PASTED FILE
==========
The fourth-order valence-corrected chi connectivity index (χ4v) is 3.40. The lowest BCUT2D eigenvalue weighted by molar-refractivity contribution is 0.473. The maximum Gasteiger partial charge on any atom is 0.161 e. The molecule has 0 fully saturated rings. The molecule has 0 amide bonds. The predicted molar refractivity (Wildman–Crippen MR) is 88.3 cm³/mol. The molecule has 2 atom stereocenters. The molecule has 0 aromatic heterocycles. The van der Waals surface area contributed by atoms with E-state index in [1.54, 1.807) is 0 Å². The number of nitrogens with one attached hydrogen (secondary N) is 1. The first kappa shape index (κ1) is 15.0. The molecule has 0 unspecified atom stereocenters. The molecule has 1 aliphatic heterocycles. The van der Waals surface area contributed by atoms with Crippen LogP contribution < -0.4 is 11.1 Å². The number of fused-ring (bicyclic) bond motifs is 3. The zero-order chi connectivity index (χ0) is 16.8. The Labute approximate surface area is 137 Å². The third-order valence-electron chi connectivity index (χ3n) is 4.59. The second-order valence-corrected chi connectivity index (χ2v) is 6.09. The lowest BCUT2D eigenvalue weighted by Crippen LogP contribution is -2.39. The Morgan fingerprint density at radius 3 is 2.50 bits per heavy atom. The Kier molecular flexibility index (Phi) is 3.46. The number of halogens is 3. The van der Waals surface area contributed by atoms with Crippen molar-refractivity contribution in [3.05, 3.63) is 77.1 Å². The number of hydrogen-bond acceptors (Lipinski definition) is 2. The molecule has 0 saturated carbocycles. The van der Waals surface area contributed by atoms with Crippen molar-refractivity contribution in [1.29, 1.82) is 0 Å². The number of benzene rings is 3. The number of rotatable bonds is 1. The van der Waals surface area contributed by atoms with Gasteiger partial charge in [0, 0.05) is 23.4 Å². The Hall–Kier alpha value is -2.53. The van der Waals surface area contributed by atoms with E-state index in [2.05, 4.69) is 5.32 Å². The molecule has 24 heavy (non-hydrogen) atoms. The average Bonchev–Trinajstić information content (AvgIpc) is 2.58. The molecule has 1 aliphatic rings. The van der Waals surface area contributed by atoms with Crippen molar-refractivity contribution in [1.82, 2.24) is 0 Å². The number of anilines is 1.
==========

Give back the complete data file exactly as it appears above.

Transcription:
The fourth-order valence-corrected chi connectivity index (χ4v) is 3.40. The lowest BCUT2D eigenvalue weighted by molar-refractivity contribution is 0.473. The maximum Gasteiger partial charge on any atom is 0.161 e. The molecule has 0 fully saturated rings. The molecule has 0 amide bonds. The predicted molar refractivity (Wildman–Crippen MR) is 88.3 cm³/mol. The molecule has 2 atom stereocenters. The molecule has 0 aromatic heterocycles. The van der Waals surface area contributed by atoms with E-state index in [1.54, 1.807) is 0 Å². The number of nitrogens with one attached hydrogen (secondary N) is 1. The first kappa shape index (κ1) is 15.0. The molecule has 0 unspecified atom stereocenters. The molecule has 1 aliphatic heterocycles. The van der Waals surface area contributed by atoms with Crippen LogP contribution < -0.4 is 11.1 Å². The number of fused-ring (bicyclic) bond motifs is 3. The zero-order chi connectivity index (χ0) is 16.8. The Labute approximate surface area is 137 Å². The third-order valence-electron chi connectivity index (χ3n) is 4.59. The second-order valence-corrected chi connectivity index (χ2v) is 6.09. The lowest BCUT2D eigenvalue weighted by Crippen LogP contribution is -2.39. The Morgan fingerprint density at radius 3 is 2.50 bits per heavy atom. The Kier molecular flexibility index (Phi) is 3.46. The number of halogens is 3. The van der Waals surface area contributed by atoms with Crippen molar-refractivity contribution in [3.05, 3.63) is 77.1 Å². The number of hydrogen-bond acceptors (Lipinski definition) is 2. The molecule has 0 saturated carbocycles. The van der Waals surface area contributed by atoms with Crippen molar-refractivity contribution in [1.29, 1.82) is 0 Å². The number of benzene rings is 3. The number of rotatable bonds is 1. The van der Waals surface area contributed by atoms with Gasteiger partial charge in [0, 0.05) is 23.4 Å². The Hall–Kier alpha value is -2.53. The van der Waals surface area contributed by atoms with E-state index in [2.05, 4.69) is 5.32 Å². The molecule has 24 heavy (non-hydrogen) atoms. The average Bonchev–Trinajstić information content (AvgIpc) is 2.58. The molecule has 1 aliphatic rings. The van der Waals surface area contributed by atoms with Crippen molar-refractivity contribution in [1.82, 2.24) is 0 Å². The number of anilines is 1.